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Photographic Slides

Photographic slide is a type of film that produces a positive image on a transparent base. The film is processed to produce transparencies (abbreviated as "diafilm" in many countries) instead of negatives and prints.

Photographic slide is a specially mounted individual transparency intended for projection onto a screen using a slide projector. This allows the photograph to be viewed by a large audience at once. The most common form is the 35 mm slide, with the image framed in a 2×2 inch cardboard or plastic mount. Some specialized labs produce photographic slides from digital camera images in formats such as JPEG, from computer-generated presentation graphics, and from a wide variety of physical source material such as fingerprints, microscopic sections, paper documents, astronomical images, etc.

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Slide Magnifier

Slide magnifier is an opto-mechanical device for showing photographic slides. The magnifier displayed a single slide to a viewer. When the slide is inserted into the top, a switch triggers a backlight, revealing the slide's details.

A projector has four main elements: electric incandescent light bulb or other light source (usually fan-cooled), reflector and "condensing" lens to direct the light to the slide, slide holder and focusing lens.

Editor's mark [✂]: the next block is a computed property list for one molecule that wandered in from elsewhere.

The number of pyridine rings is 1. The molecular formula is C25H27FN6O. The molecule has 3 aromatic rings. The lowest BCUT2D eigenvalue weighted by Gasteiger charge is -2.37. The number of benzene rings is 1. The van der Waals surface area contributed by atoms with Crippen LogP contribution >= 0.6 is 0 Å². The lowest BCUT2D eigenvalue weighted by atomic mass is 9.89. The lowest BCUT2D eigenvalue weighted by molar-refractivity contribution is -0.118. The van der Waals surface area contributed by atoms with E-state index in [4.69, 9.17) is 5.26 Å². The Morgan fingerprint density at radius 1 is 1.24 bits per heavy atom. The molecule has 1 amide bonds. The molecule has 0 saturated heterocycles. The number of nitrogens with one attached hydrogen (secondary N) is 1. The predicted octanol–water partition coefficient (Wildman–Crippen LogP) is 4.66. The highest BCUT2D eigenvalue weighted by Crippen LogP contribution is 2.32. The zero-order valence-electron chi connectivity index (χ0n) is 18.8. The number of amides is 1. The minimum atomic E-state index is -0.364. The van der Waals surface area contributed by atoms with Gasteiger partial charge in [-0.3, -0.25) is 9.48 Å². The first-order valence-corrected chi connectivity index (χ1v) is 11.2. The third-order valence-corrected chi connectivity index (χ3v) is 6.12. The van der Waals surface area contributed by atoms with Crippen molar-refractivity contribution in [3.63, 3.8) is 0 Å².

A flat piece of heat-absorbing glass is often placed in the light path between the condensing lens and the slide, to avoid damaging the latter. This glass transmits visible wavelengths but absorbs infrared. Light passes through the transparent slide and lens, and the resulting image is enlarged and projected onto a perpendicular flat screen so the audience can view its reflection. Alternatively, the image may be projected onto a translucent "rear projection" screen, often used for continuous automatic display for close viewing. This form of projection also avoids the audience interrupting the light stream by casting their shadows on the projection or by bumping into the projector.

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